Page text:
Death's at the bottom of everything...leave death to the professionals.
Leslie Howard's unforgettable summation of the nihilism and displacement plaguing not just post-war Vienna, but mankind on the whole, in Carol Reed's The Third Man begs to be a jumping off point for assessing Christopher Nolan's Inception, since many naysayers of the film have completely misread not only its effectiveness aesthetically, but that somehow it signifies an irreversible transition towards an emphasis on pure grandiosity, deviating from filmmaking with a human touch. Such cataclysmic prophetics hold truth when evaluating hollow and viscerally barren escapism like Avatar, but it would not be appropriate, nor fair, to lump Nolan's latest in the same lot, given its adeptness at overpowering your senses to the point of exhaustion. Like Reed’s film, it appropriates cynicism, architectural destruction as metaphor, and constant nihilism, punctuated with hard bits of bittersweet romantic loss and sentimental reverie of a disappeared past. Unlike Reed’s masterpiece, which used a constant and genuine humanism to balance the chaos, Inception doesn't question its own universe and accepts these violent tenants as absolute, necessary and inescapable – also the source of real thrill and enjoyment. Perverse, dour, undeniably enthralling, but hardly intellectual, Inception can give you all of the self-effacing anarchy desired, if you’re into that sort of thing.
Lest we waste time beating around the bush: Inception is pure artifice. Artifice, though, has been the forte of many great filmmakers, namely Douglas Sirk, Stanley Kubrick, and Wong Kar-Wai, to be brief. Their works do not pretend to represent reality; carefully composed and slickly shot mise-en-scene’s disallow it. Though a reductive comparison, one could then say Nolan borrows Sirk’s inclination for sentiment and Kubrick’s non-human characterizations. Moreover, noir tropes establish Inception’s foundation (fear of the future, return of the repressed, femme fatale, a Freudian attachment to water), yet it exports those tropes from any recognizable reality. Unfortunately, Nolan is little concerned with expressionism, a tactic that would seem appropriate given the subjective-is-objective conceit. Muck like Kubrick's iconic opening shot from A Clockwork Orange, the world of the film is only understood through semblances of similarity to reality. Though heavy on exposition in the first third in order to explicate the proceeding sequences, Inception does very little to solidify anything outside the world of Dom Cobb (Leonardo DiCaprio) and his various associates. It’s all so self-contained that one’s never sure what realm the material is meant to take place in, whether this is an extension of the near-future, or an alternative world altogether, recognizable only through human specters. Such perceptions aren’t necessarily criticisms, however, because Nolan’s creating a meta-work, less about theme or reality than how far one can take spectacle, utilizing Hanz Zimmer’s hyper-epic score to supplement several ravishing action set-pieces, where the violence works somewhere between the balletic shootouts of John Woo and the gritty realism of Michael Mann; in other words, Nolan prefers all catharsis, all the time, juxtaposing slickly staged and shot sequences of ultra-masculine badassery with a heavy dose of sentimentality, meanwhile alluding to films as diverse as Last Year at Marienbad, Citizen Kane, Heat, and 2001: A Space Odyssey. It’s the epitome of what James Naremore describes in his book More Than Night as “ male melodrama,” only transported to a sci-fi vista with heavy duty automatic weapons, unexplained technology that allows dream sharing and the occasional loss of gravity. If this all sounds a bit jumbled, it’s not surprising, since Nolan wears his influences on his sleeve, seemingly unconcerned with his thefts, but produces a virtuoso visceral punch – one that builds to an overwhelming emotional effect – and makes it difficult to approach the material critically without forgoing what the film does in how it makes the viewer respond: purely on an irrational level.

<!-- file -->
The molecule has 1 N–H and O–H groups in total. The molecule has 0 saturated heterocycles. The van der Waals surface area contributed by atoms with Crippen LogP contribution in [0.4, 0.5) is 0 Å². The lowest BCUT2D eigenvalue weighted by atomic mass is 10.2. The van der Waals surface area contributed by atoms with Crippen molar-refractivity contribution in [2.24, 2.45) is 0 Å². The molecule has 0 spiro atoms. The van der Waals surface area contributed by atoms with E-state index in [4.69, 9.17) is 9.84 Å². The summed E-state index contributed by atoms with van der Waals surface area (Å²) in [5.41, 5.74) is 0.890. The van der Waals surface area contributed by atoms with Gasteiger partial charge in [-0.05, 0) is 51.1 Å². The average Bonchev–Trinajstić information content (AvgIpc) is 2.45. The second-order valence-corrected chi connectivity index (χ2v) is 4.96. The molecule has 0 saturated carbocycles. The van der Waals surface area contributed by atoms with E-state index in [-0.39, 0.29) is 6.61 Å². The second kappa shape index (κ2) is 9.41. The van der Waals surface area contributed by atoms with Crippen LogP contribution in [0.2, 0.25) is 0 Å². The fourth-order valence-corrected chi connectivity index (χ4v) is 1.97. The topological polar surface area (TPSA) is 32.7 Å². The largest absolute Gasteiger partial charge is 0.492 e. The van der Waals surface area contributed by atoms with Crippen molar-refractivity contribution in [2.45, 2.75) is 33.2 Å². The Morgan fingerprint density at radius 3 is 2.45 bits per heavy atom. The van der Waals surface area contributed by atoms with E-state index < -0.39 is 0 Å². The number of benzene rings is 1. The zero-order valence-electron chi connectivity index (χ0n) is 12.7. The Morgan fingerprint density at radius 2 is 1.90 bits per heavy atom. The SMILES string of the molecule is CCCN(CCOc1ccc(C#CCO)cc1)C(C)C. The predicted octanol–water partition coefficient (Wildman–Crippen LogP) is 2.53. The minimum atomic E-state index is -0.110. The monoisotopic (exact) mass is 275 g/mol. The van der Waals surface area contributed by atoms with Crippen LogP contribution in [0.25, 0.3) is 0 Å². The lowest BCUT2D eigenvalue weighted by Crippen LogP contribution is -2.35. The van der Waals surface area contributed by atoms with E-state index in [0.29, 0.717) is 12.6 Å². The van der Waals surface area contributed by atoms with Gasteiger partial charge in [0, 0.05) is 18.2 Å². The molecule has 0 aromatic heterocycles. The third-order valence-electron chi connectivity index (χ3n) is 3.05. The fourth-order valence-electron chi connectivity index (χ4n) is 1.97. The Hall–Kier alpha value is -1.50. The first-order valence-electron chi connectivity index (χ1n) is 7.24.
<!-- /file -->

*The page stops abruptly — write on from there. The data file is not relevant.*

Nolan approaches narrative much like Hitchcock; it’s there, it’s important, but it’s not the exclusive element of the film. Not quite up to the level of some of Hitch’s best “mcguffins” but still wholly effective, Inception appears to be about creating dream worlds and letting the viewer roam around in them. Nolan favors his sentimentality more, however, ultimately giving Cobb’s obsession with his dead wife Mal (Marion Cotillard) preference over any CGI circle-jerk, unlike Cameron’s Avatar, which was purely about displaying his narcissism. The approach, though, offers a conundrum: how does one respond emotionally to world that is totally without genuine empathy, where the pain and raw emotion suffered by Cobb translates to almost no relatable avenue for the viewer to engage? It’s easy to see why some critics and viewers say the film has no “heart” or is without “real characters,” but it again misunderstands Nolan’s aesthetic. Like the world he creates – uncanny because of its recognizable artifice – so must his characters and their plights reflect that paradox, a term the film uses to rather muddles effect. It’s artificial but not, because the emotion feels real. Cobb and his gang’s mark, Fischer Jr. (Cillian Murphy), provides an additional emotional link, and his timidity and vulnerability with his “daddy issues” would play disingenuous were it not for Nolan’s insistence on having that character’s “catharsis” negate ours, signaling the moral heart of the film. That heart would bolster the proceedings even more were it not so ironically disingenuous, just as Cobb’s momentary questioning of his own ethics is all too quickly pacified by Saito’s (Ken Watanabe) pseudo-political explanation. So is the film’s resolution nothing but a dopey ploy, and concludes hopefully rather than bittersweet. In other words, the downside of the whole affair is that in order to engage our guilty desires for pure anarchy and constant catharsis as a constructed piece of art, we must also forgo the moral implications as well. If Inception slowed down to probe dream logic or even truly consider itself within the zeitgeist of video game culture and constant technological stimulation, it would cease to be a whirlwind pastiche – even a product of its own times – a conceit that doesn’t make it anything new, but certainly marks Nolan and Zimmer as new age maestros of fulfilling one’s cinematic thirst for pure and utter annihilation.